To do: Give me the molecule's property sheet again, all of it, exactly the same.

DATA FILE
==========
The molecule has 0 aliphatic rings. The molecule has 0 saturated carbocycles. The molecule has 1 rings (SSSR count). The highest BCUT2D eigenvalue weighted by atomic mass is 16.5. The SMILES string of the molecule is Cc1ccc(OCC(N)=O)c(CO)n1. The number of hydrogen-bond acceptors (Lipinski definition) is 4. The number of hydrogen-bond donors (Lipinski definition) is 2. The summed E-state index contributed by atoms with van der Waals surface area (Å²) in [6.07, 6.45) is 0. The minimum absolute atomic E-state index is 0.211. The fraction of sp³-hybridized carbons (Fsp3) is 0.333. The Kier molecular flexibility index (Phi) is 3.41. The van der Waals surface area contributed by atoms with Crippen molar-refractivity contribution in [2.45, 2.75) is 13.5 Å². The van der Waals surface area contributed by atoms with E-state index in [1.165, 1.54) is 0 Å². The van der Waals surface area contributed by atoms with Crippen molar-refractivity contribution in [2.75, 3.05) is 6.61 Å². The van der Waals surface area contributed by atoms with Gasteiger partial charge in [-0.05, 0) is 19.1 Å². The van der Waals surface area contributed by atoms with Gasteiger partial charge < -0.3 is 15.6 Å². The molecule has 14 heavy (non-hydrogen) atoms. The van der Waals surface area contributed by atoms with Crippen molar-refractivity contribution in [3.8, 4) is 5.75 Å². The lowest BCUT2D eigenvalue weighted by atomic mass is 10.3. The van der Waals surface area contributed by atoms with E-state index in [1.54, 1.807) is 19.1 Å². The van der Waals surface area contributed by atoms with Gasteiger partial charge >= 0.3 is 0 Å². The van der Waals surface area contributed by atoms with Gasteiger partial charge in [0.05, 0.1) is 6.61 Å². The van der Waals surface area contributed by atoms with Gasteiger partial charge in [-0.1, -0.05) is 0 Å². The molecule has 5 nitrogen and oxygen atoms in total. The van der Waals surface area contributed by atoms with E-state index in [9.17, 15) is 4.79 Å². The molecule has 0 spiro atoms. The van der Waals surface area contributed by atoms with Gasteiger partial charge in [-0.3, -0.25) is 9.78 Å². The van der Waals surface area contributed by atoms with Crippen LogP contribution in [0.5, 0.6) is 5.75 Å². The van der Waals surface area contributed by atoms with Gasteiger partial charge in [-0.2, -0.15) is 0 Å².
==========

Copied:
The molecule has 0 aliphatic rings. The molecule has 0 saturated carbocycles. The molecule has 1 rings (SSSR count). The highest BCUT2D eigenvalue weighted by atomic mass is 16.5. The SMILES string of the molecule is Cc1ccc(OCC(N)=O)c(CO)n1. The number of hydrogen-bond acceptors (Lipinski definition) is 4. The number of hydrogen-bond donors (Lipinski definition) is 2. The summed E-state index contributed by atoms with van der Waals surface area (Å²) in [6.07, 6.45) is 0. The minimum absolute atomic E-state index is 0.211. The fraction of sp³-hybridized carbons (Fsp3) is 0.333. The Kier molecular flexibility index (Phi) is 3.41. The van der Waals surface area contributed by atoms with Crippen molar-refractivity contribution in [2.45, 2.75) is 13.5 Å². The van der Waals surface area contributed by atoms with E-state index in [1.165, 1.54) is 0 Å². The van der Waals surface area contributed by atoms with Crippen molar-refractivity contribution in [2.75, 3.05) is 6.61 Å². The van der Waals surface area contributed by atoms with Gasteiger partial charge in [-0.05, 0) is 19.1 Å². The van der Waals surface area contributed by atoms with Gasteiger partial charge < -0.3 is 15.6 Å². The molecule has 14 heavy (non-hydrogen) atoms. The van der Waals surface area contributed by atoms with Crippen molar-refractivity contribution in [3.8, 4) is 5.75 Å². The lowest BCUT2D eigenvalue weighted by atomic mass is 10.3. The van der Waals surface area contributed by atoms with E-state index in [1.54, 1.807) is 19.1 Å². The van der Waals surface area contributed by atoms with Gasteiger partial charge >= 0.3 is 0 Å². The van der Waals surface area contributed by atoms with Gasteiger partial charge in [0.05, 0.1) is 6.61 Å². The van der Waals surface area contributed by atoms with Gasteiger partial charge in [-0.1, -0.05) is 0 Å². The molecule has 5 nitrogen and oxygen atoms in total. The van der Waals surface area contributed by atoms with E-state index in [9.17, 15) is 4.79 Å². The molecule has 0 spiro atoms. The van der Waals surface area contributed by atoms with Gasteiger partial charge in [-0.3, -0.25) is 9.78 Å². The van der Waals surface area contributed by atoms with Crippen LogP contribution in [0.5, 0.6) is 5.75 Å². The van der Waals surface area contributed by atoms with Gasteiger partial charge in [-0.2, -0.15) is 0 Å².